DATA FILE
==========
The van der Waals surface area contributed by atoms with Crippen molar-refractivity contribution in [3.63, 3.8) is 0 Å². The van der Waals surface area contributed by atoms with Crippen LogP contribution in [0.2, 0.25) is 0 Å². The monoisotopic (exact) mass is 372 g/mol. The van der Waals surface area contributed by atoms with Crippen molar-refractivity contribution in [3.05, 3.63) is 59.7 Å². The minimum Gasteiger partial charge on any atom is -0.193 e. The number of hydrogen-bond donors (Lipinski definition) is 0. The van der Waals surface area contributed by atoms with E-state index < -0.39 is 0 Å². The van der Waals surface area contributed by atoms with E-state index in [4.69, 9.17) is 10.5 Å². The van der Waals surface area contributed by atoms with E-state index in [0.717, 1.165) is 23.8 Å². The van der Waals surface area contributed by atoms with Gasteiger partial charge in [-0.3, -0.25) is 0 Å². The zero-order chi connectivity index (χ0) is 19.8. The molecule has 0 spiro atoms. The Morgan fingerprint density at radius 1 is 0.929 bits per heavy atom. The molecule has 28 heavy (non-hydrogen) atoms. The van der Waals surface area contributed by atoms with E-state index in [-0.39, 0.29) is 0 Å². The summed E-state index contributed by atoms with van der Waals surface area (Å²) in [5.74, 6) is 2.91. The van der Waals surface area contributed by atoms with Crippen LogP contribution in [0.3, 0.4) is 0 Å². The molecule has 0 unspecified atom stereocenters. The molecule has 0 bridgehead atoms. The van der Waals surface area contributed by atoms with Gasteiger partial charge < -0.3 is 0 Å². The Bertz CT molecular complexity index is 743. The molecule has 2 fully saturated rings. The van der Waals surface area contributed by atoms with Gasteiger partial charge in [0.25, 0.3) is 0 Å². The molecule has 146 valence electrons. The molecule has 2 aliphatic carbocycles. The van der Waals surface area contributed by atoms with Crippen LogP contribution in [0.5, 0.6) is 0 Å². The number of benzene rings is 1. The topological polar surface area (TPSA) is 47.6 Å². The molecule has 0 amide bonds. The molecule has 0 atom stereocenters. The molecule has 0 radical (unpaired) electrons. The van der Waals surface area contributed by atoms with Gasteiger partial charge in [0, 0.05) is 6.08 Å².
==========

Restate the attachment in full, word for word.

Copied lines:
The van der Waals surface area contributed by atoms with Crippen molar-refractivity contribution in [3.63, 3.8) is 0 Å². The van der Waals surface area contributed by atoms with Crippen LogP contribution in [0.2, 0.25) is 0 Å². The monoisotopic (exact) mass is 372 g/mol. The van der Waals surface area contributed by atoms with Crippen molar-refractivity contribution in [3.05, 3.63) is 59.7 Å². The minimum Gasteiger partial charge on any atom is -0.193 e. The number of hydrogen-bond donors (Lipinski definition) is 0. The van der Waals surface area contributed by atoms with E-state index < -0.39 is 0 Å². The van der Waals surface area contributed by atoms with E-state index in [4.69, 9.17) is 10.5 Å². The van der Waals surface area contributed by atoms with E-state index in [0.717, 1.165) is 23.8 Å². The van der Waals surface area contributed by atoms with Gasteiger partial charge in [-0.3, -0.25) is 0 Å². The zero-order chi connectivity index (χ0) is 19.8. The molecule has 0 spiro atoms. The Morgan fingerprint density at radius 1 is 0.929 bits per heavy atom. The molecule has 28 heavy (non-hydrogen) atoms. The van der Waals surface area contributed by atoms with E-state index in [-0.39, 0.29) is 0 Å². The summed E-state index contributed by atoms with van der Waals surface area (Å²) in [5.74, 6) is 2.91. The van der Waals surface area contributed by atoms with Crippen LogP contribution in [0.3, 0.4) is 0 Å². The molecule has 0 unspecified atom stereocenters. The molecule has 0 bridgehead atoms. The van der Waals surface area contributed by atoms with Gasteiger partial charge < -0.3 is 0 Å². The Bertz CT molecular complexity index is 743. The molecule has 2 fully saturated rings. The van der Waals surface area contributed by atoms with Gasteiger partial charge in [0.25, 0.3) is 0 Å². The molecule has 146 valence electrons. The molecule has 2 aliphatic carbocycles. The van der Waals surface area contributed by atoms with Crippen LogP contribution in [0.5, 0.6) is 0 Å². The number of benzene rings is 1. The topological polar surface area (TPSA) is 47.6 Å². The molecule has 0 amide bonds. The molecule has 0 atom stereocenters. The molecule has 0 radical (unpaired) electrons. The van der Waals surface area contributed by atoms with Gasteiger partial charge in [0, 0.05) is 6.08 Å².